A US serviceman has died in Iraq near the city of Ramadi, a statement from the Combined Joint Task Force (CJTF) announced on Monday 20 February, just as US Defence Secretary Jim Mattis arrived in the country for an unannounced visit.
The statement from the US-led force, fighting the Islamic State (IS) as part of the "Operation Inherent Resolve" in Iraq and Syria, said the serviceman died in a non-combat related incident.
It did not give further details for the circumstances of the death, but said further details would be released "as appropriate". The force's policy is to wait to identify casualties until the family members have been notified by the national authorities.
More than 5,000 troops are stationed in Iraq as part of a military effort to defeat the jihadists. US troops were dispatched near Ramadi to liberate the city, 110 km (68 mi) west of Baghdad, which had been seized by the Islamist group in May 2015. IS cells retained a presence in the outskirts of the city despite the coalition declaring the town liberated by the end of 2015.
Defence Secretary Mattis landed in Baghdad on Monday, reportedly to discuss operations against IS militants in the country. "The coalition forces are in support of this operation and we will continue ... with the accelerated effort to destroy Isis," he was quoted by Reuters. "We're not here to seize anybody's oil" he added, referring to remarks made by President Donald Trump in a speech to the CIA in January in which he hinted at "another chance" to keep Iraqi oil.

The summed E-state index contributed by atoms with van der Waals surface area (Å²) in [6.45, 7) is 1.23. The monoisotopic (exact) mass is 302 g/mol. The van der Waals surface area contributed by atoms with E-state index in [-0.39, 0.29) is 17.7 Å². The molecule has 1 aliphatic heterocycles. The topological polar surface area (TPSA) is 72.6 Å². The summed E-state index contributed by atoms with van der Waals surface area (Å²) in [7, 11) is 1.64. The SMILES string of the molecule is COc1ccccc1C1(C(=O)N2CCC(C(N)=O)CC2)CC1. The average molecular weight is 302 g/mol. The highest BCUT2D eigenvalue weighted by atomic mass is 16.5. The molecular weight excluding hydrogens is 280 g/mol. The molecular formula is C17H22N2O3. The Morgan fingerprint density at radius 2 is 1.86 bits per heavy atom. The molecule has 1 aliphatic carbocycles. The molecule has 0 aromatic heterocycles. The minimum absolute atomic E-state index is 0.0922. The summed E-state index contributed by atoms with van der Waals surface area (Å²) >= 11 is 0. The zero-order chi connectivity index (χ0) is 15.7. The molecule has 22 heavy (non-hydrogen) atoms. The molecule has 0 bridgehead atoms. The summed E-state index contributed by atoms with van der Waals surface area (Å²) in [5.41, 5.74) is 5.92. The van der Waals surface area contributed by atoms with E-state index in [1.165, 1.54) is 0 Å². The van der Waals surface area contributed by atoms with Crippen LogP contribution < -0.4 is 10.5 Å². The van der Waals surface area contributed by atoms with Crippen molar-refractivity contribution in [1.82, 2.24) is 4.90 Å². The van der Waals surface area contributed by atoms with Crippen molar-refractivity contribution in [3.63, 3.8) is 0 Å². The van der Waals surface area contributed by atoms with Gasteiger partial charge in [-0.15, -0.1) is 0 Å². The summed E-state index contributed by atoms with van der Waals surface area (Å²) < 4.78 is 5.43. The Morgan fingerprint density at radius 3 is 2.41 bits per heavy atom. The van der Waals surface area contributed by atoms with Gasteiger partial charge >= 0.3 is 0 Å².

Mattis, who has served in Iraq and earned the nickname "Mad Dog" leading US troops in Fallujah in 2004, is expected to meet Iraqi Prime Minister Haider al-Abadi. His visit comes on the second day of a ground offensive against Isis in their remaining stronghold in western Mosul. The Iraqi army, supported by US-led coalition airstrikes, Kurdish Peshmerga forces and Shia militias are advancing towards the airport, south of Mosul, targeting the nearby IS-held village of Abu Saif.